In their paper, Neutralization Mechanism of a Highly Potent Antibody Against Zika Virus, Associate Professor Lok Shee-Mei and her team at the Emerging Infectious Disease Programme of Duke-NUS further explored the previously discovered C10, which is believed by most experts as the most potent antibody that can neutralize the Zika virus.
Zika is a mosquito-borne infection that causes microcephaly in infants and other birth defects. It has affected at least 69 countries since its first outbreak in 2015.
Through the use of cryoelectron microscopy, a method which allows for the visualization of extremely small particles and their interactions, Dr. Lok and her team visualized C10 antibody interacting with the Zika virus under different pH levels, mimicking the different environments both the antibody and virus will find themselves in throughout infection.
The researchers have found that C10 binds to the main protein that makes up the Zika virus coat, regardless of pH, and locks these proteins into place, preventing the structural changes required for the fusion step of infection. Without the fusion of the virus to the endosome, viral DNA is prevented from entering the cell, and infection is prevented, Science Daily reports.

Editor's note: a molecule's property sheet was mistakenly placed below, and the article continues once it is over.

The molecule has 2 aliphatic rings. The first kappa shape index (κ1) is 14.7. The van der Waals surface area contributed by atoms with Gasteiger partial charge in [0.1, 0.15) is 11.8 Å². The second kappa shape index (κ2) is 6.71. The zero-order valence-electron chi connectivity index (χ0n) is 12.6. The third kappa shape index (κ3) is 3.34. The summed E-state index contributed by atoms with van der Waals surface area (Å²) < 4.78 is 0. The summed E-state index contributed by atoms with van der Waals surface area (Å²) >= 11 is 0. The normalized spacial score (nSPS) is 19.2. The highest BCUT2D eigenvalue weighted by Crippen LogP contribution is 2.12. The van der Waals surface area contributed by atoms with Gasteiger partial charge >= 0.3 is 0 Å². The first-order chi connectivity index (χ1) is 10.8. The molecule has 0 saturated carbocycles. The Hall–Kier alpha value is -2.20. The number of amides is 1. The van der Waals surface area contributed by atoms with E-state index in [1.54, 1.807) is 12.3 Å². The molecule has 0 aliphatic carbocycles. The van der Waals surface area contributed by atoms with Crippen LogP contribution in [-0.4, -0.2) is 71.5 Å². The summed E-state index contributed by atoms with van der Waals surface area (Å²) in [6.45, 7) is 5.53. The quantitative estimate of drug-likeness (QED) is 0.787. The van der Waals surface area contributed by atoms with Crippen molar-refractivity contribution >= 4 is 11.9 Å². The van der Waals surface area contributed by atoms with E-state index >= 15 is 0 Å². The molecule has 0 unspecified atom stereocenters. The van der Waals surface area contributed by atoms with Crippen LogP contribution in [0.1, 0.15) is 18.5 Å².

"Hopefully, these results will further accelerate the development of C10 as a Zika therapy to combat its effects of microcephaly and Guillain-Barré syndrome. This should emphasise the need for further studies of the effect of C10 on Zika infection in animal models," Dr. Lok said.
In an article by Eureka Alert, Ralph Baric, PhD, professor in the Department of Epidemiology at UNC's Gillings School of Global Public Health said, "By defining the structural basis for neutralization, these studies provide further support for the idea that this antibody will protect against Zika infection, potentially leading to a new therapy to treat this dreaded disease."
The results of this new study implies that C10 can potentially be used as a means of treatment and therapy for Zika infection.
The World Health Organization (WHO) has recently declared that Zika virus is no longer a Health Emergency of International Concern. Meanwhile experts working on the birth defect-causing pandemic quickly echoed their disappointment, saying that the WHO's announcement might cause delays in international support and lead people living in high-risk areas to believe that there is no more threat of infection.
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